• AND MORE !



  • The next general application pool review deadline is April 1, 2018.  Rolling admissions will continue into April/May, and close as soon as the Fall 2018 course fills.


Application Info & More


Thank YOU !  

Eating Disorder Awareness and Screening Week: February 26 – March 4th


The last full week of February is Eating Disorder Awareness and Screening Week. Eating disorders are defined as mental illnesses that cause serious disturbances in a person’s everyday diet. This can mean eating both too much or too little, obsessing over food, and distress or concern about body weight/ shape. The purpose of Eating Disorder Awareness and Screening Week is to fight myths and misunderstandings about various eating disorders, as well as to help people identify whether or not they have a problem.

There are multiple types of eating disorders. Warning, this section may be triggering to some as it details harmful behaviors that accompany some eating disorders.

  1. Anorexia Nervosa

This eating disorder is characterized by distorted body image and severe weight loss that can lead to severe weight loss, with a pathological fear of becoming fat. Some warning signs that you or someone you know may be suffering from anorexia nervosa include but are not limited to:

  • refusal to eat
  • denial of hunger
  • difficulty concentrating
  • obsession with body size and shape
  • skipping meals
  • making excuses for not eating
  • adopting meal or eating rituals, such as cutting food into small pieces or spitting it out after chewing
  • eating only certain foods perceived as “safe”
  • excessive exercise
  • repeated weighing of themselves
  • wearing baggy clothes
  • cooking elaborate meals for others but refusing to eat

2. Bulimia Nervosa

This eating disorder is characterized by frequent episodes of binge eating, followed by purging behaviors such as self-induced vomit, fasting, excessive exercise, or the consumption of pills to induce bowel-movements in order to avoid weight gain. Binge eating is the act of eating large amounts of foods in a short period of time. Some warning signs that you or someone you know may be suffering from Bulimia Nervosa include but are not limited to:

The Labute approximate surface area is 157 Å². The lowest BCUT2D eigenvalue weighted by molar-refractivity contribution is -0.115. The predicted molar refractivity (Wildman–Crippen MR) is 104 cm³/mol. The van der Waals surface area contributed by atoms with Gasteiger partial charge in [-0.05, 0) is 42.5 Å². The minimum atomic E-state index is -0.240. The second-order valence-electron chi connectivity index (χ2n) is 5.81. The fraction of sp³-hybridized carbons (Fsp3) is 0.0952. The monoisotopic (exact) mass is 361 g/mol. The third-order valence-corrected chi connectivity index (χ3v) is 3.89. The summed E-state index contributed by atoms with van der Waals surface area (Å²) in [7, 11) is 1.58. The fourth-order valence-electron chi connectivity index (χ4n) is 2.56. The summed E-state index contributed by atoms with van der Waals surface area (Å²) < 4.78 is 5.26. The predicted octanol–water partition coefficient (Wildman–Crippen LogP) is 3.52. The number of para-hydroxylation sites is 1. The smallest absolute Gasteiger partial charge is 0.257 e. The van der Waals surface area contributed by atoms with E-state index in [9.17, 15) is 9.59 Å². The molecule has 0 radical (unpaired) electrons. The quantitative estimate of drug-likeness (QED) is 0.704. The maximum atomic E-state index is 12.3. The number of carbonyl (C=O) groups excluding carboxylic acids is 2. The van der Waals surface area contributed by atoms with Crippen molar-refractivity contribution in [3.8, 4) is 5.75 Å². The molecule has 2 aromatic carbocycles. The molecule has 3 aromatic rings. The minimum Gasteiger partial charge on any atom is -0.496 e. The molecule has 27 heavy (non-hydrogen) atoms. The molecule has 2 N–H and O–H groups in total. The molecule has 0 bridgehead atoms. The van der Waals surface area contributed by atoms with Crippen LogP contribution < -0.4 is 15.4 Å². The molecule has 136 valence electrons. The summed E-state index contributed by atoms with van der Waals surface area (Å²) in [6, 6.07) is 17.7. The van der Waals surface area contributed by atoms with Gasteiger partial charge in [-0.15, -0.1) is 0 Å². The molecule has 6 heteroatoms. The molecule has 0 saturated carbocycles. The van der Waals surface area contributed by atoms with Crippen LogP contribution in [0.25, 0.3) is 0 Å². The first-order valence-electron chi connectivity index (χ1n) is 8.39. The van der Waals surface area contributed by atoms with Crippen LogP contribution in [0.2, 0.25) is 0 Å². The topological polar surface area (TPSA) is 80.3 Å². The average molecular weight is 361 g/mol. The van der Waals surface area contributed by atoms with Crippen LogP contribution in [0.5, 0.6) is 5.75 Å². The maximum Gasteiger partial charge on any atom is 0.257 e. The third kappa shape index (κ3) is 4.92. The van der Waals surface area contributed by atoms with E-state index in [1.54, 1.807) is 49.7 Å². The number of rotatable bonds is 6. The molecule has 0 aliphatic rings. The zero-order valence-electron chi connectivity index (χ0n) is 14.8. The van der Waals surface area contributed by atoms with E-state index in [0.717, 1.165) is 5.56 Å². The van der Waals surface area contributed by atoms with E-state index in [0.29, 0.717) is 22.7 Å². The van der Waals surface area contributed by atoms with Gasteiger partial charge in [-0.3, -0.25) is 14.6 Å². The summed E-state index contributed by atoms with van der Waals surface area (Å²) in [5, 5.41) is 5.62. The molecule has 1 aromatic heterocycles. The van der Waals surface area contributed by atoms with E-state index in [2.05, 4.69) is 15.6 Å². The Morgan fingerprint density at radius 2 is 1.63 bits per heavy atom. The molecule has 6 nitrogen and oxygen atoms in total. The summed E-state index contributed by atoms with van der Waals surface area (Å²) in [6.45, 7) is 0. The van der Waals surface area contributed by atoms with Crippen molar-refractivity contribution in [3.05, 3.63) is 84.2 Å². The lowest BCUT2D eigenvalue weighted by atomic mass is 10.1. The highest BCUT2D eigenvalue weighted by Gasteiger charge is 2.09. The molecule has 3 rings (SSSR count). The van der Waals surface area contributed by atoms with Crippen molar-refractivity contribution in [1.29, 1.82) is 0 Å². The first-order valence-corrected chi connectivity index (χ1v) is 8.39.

• eating large quantities of foods, followed by a compensatory behavior
  • dehydration or weakness
  • disappearing to the bathroom after meals
  • finding food in hidden and unusual places
  • intense fear of gaining weight
  • dental issues due to vomiting
  • scars on fingers or knuckles due to self-induced vomiting
  • social withdrawal
  • over-exercise

3. Binge Eating Disorder

This eating disorder is characterized as recurring episodes of eating significantly more food in a short period of time than most people would eat under similar circumstances, with episodes marked by feelings of disgust or lack of control. Some symptoms that you or someone you know may be suffering from binge eating disorder include, but are not limited to:

  • Eating exceedingly quickly
  • Eating even when full
  • Feelings of guilt, embarrassment, or disgust
  •  Frequent dieting without weight loss
  • Frequently eating alone
  • Hoarding food
  • Hiding empty containers

Some people may show signs of disordered eating that do not fit these symptoms or definitions. These are called “eating disorder not otherwise specified”.

What to do if you think you or someone you know may be suffering from an eating disorder:

  • Approach Them
    • Be Prepared
      • Educate yourself on eating disorders.
      • Realize that the person you are concerned for may be suffering from feelings of anxiety, guilt, and shame.
    • Choose the Proper Environment
      • Approach the person in an environment where they feel safe and comfortable.
    • Use the Right Language
      • Take into account their fear of disclosing their feelings or behaviors.
      • Let them know you care about them and support them.
      • Encourage them to express how they feel, rather than how you feel. Listen respectively, and let them know you won’t judge or criticize them.
      • Encourage them to seek help.
    • AVOID
      • Putting the focus on food; instead, try talking about how the person is feeling.
      • Using language that implies blame or that the person is doing something wrong, i.e. “You are concerning me”. Instead, try “I am concerned about you”.
      • Taking on the role of a therapist. You do not have to have all the answers. Instead, focus on listening and creating a supportive space.
      • Using manipulative statements, i.e. “Think about how you are affecting me”, or “If you cared about me, you would eat”. This can worsen feelings of guilt and shame, and feed into their disorder.
      • Using threatening statements. For example, “If you don’t eat properly I will punish you”. This can negatively effect peoples emotions and behavior, and can make the problem worse
  • Contact a Helpline
    • If you feel like you cannot confide in anyone you know, or would like more information on how to further help someone you think may be suffering from an eating disorder, it may be helpful to talk to a stranger about whats going on. Some helplines you can contact are;